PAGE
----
Andrew Rostan was a film student before he realized that making comics was his horrible destiny, but he’s never shaken his love of cinema. Every two weeks, he’ll opine on either current pictures or important movies from the past.
The Oscars are over and it will be at least nine months until we start prognosticating for the 2016 show. The number-one film at the box office is a horribly bad mix of Twilight fanfic, kinkiness, and misogyny. The studios are in the springtime doldrums with no LEGO Movie or Grand Budapest in sight like there were last year. Thankfully, libraries and Netflix have a tremendous selection of classic or overlooked films waiting for you to fall in love with them.
But that’s the problem: there are so many movies out there that it can be difficult to pick one.
My cinematic tastes, as mentioned in my Red Desert piece, were shaped by books. Especially during my college years, I dove into works on film history to find recommendations for movies I’d never dreamed of watching on my own, and the sheer variety of esteemed works led me to both broaden and develop my tastes.
Since it’s still cold enough out to make one wish to curl up with a good book, here are four authors—and their works—you should turn to when looking for a great film, and with one exception, all of these books are still in print and easily available!
Links take you to our favorite neighborhood store, Unabridged, at 3251 N. Broadway.
The English critic has written for several of the world’s best periodicals and published excellent lives of David O. Selznick and Orson Welles among others, but his crowning achievement is The New Biographical Dictionary of Film. First published in 1975, with its sixth edition released last year, Thomson breaks cinema history down into short biographies of the great actors and directors, penned in a florid, eccentric style. Thomson’s humor and passion turn the Dictionary into one of the ultimate rabbit hole books, carrying the joyous danger of spending far longer than anticipated between its covers when you just wanted to look up one fact about Leonardo DiCaprio.
Peary’s 1981 book Cult Movies…100 meticulous, thoughtful essays on films that developed fervent followings…is out of print, but I urge anyone reading this to scour used bookstores and the Internet for a copy. I would describe its impact on me thus: I had known from my parents that certain films were important, but Peary’s writing explained to this novice WHY Casablanca, Citizen Kane, King Kong, The Searchers, and “Vertigo” are important, and why genres I’d ignored before—horror, kung fu, film noir, spaghetti westerns, even adult movies—deserved attention. I’ve spent half of my life checking these films off my list and seeking out the filmographies of those who made them, and for that I owe Peary a gigantic debt. Finally, and equally importantly, Cult Movies unexpectedly shaped my storytelling, as Peary’s plot summaries accompanying the essays were my first lesson in what story beats and details are the most important in films.
The late, legendary writer for The New Yorker and others became a mild obsession for me at Emerson College, where I plowed through every single volume of her criticism. Perhaps more than any other writer on film, including the great Mr. Ebert, Kael was flamboyant, sensual, exceptionally lavish in her praise and terrifyingly blood-drawing in her pans. Above all, she was unpredictable, exulting the highest art to come out of world or independent cinema one moment, then championing violent, big-budget spectacles the next. (Both Quentin Tarantino and Wes Anderson have publicly declared their love for Kael, if this is any indication of her work’s expanse.) Kael is best experienced in her full essays, such as her iconic reviews of Last Tango in Paris and Nashville, but those looking for a comprehensive, career-spanning selection need to own 5001 Nights at the Movies, an collection of capsule reviews and summaries of longer work on films spanning from the dawn of cinema to her 1991 retirement. It is a work suggestive and highly entertaining.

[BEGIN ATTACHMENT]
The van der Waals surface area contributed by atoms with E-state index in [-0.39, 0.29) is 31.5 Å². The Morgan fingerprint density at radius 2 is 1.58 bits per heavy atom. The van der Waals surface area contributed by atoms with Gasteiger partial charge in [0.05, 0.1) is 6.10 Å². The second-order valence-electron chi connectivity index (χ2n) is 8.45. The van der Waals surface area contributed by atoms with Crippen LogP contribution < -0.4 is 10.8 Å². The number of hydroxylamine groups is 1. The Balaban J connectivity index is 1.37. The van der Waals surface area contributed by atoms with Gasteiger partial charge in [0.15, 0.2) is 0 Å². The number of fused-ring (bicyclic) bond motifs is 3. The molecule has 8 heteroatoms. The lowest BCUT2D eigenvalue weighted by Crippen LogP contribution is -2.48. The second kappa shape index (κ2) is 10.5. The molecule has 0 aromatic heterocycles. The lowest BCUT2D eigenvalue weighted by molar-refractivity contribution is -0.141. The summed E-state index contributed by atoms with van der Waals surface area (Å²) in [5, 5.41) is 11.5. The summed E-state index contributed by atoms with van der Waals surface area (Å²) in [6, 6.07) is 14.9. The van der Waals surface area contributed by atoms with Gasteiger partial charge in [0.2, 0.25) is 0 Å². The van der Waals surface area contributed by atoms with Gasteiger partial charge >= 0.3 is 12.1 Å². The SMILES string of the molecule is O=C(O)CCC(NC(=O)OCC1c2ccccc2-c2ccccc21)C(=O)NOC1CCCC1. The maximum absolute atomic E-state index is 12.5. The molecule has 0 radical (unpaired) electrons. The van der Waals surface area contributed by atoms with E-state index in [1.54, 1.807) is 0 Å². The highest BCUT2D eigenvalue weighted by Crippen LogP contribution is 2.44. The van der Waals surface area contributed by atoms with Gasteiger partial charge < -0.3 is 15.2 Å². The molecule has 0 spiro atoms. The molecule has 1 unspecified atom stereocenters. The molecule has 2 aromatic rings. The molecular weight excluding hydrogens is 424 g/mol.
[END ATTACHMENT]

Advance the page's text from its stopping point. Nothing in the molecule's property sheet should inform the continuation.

Finally, for those who want more of a narrative as opposed to essays or reviews, Grantland’s resident Hollywood guru has written two exceptional books on definitive moments in movie history. His first full-length work, Pictures at a Revolution, chronicles the stories behind the making of the five Best Picture nominees in 1967—three masterpieces, an incredibly middlebrow Stanley Kramer “message” movie, and a disastrous musical extravaganza—to describe the breakdown of the studio system and the rise of more serious, innovative film storytelling. Pictures is one of my favorite books about films because while rooted in the past, Harris’s themes of how difficult it is to produce ambitious material and the perils of blockbuster filmmaking are more timely than ever. More recently, Harris delivered a second opus, Five Came Back, about how five legendary American directors—Capra, Ford, Huston, Stevens, and Wyler—were hired by the government to document World War II, an experience that transformed them and defined how the USA reacted to the conflict. For those who believe that art can truly change people and societies, few stories have more meaning.
Photos from High Def Disc News, Barnes & Noble, and APHELIS.